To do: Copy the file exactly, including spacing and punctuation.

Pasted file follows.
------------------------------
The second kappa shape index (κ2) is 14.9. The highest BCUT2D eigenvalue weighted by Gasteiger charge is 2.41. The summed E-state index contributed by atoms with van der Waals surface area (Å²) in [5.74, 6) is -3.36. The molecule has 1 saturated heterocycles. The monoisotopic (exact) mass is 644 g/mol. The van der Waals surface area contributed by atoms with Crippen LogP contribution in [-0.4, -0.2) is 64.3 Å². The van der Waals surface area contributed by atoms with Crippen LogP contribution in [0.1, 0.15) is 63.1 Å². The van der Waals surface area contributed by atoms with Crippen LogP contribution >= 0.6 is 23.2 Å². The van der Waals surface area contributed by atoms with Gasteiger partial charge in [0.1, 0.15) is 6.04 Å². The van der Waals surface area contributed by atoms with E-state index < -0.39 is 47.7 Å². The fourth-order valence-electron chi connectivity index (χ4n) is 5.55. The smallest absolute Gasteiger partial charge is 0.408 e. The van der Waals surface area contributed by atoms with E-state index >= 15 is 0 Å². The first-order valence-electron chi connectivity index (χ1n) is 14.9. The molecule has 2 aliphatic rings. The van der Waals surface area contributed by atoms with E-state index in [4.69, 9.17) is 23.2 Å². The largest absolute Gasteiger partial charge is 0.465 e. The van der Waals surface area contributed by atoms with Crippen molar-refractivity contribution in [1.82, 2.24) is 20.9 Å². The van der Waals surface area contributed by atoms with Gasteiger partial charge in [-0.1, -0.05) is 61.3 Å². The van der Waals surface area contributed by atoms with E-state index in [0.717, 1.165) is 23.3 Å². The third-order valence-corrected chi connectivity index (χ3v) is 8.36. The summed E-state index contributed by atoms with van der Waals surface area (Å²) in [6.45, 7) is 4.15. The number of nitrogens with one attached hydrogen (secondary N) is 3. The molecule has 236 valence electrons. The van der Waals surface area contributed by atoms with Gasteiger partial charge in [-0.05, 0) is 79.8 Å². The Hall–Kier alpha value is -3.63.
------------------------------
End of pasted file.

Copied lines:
The second kappa shape index (κ2) is 14.9. The highest BCUT2D eigenvalue weighted by Gasteiger charge is 2.41. The summed E-state index contributed by atoms with van der Waals surface area (Å²) in [5.74, 6) is -3.36. The molecule has 1 saturated heterocycles. The monoisotopic (exact) mass is 644 g/mol. The van der Waals surface area contributed by atoms with Crippen LogP contribution in [-0.4, -0.2) is 64.3 Å². The van der Waals surface area contributed by atoms with Crippen LogP contribution in [0.1, 0.15) is 63.1 Å². The van der Waals surface area contributed by atoms with Crippen LogP contribution >= 0.6 is 23.2 Å². The van der Waals surface area contributed by atoms with Gasteiger partial charge in [0.1, 0.15) is 6.04 Å². The van der Waals surface area contributed by atoms with E-state index < -0.39 is 47.7 Å². The fourth-order valence-electron chi connectivity index (χ4n) is 5.55. The smallest absolute Gasteiger partial charge is 0.408 e. The van der Waals surface area contributed by atoms with E-state index >= 15 is 0 Å². The first-order valence-electron chi connectivity index (χ1n) is 14.9. The molecule has 2 aliphatic rings. The van der Waals surface area contributed by atoms with E-state index in [4.69, 9.17) is 23.2 Å². The largest absolute Gasteiger partial charge is 0.465 e. The van der Waals surface area contributed by atoms with Crippen molar-refractivity contribution in [1.82, 2.24) is 20.9 Å². The van der Waals surface area contributed by atoms with Gasteiger partial charge in [-0.1, -0.05) is 61.3 Å². The van der Waals surface area contributed by atoms with E-state index in [0.717, 1.165) is 23.3 Å². The third-order valence-corrected chi connectivity index (χ3v) is 8.36. The summed E-state index contributed by atoms with van der Waals surface area (Å²) in [6.45, 7) is 4.15. The number of nitrogens with one attached hydrogen (secondary N) is 3. The molecule has 236 valence electrons. The van der Waals surface area contributed by atoms with Gasteiger partial charge in [-0.05, 0) is 79.8 Å². The Hall–Kier alpha value is -3.63.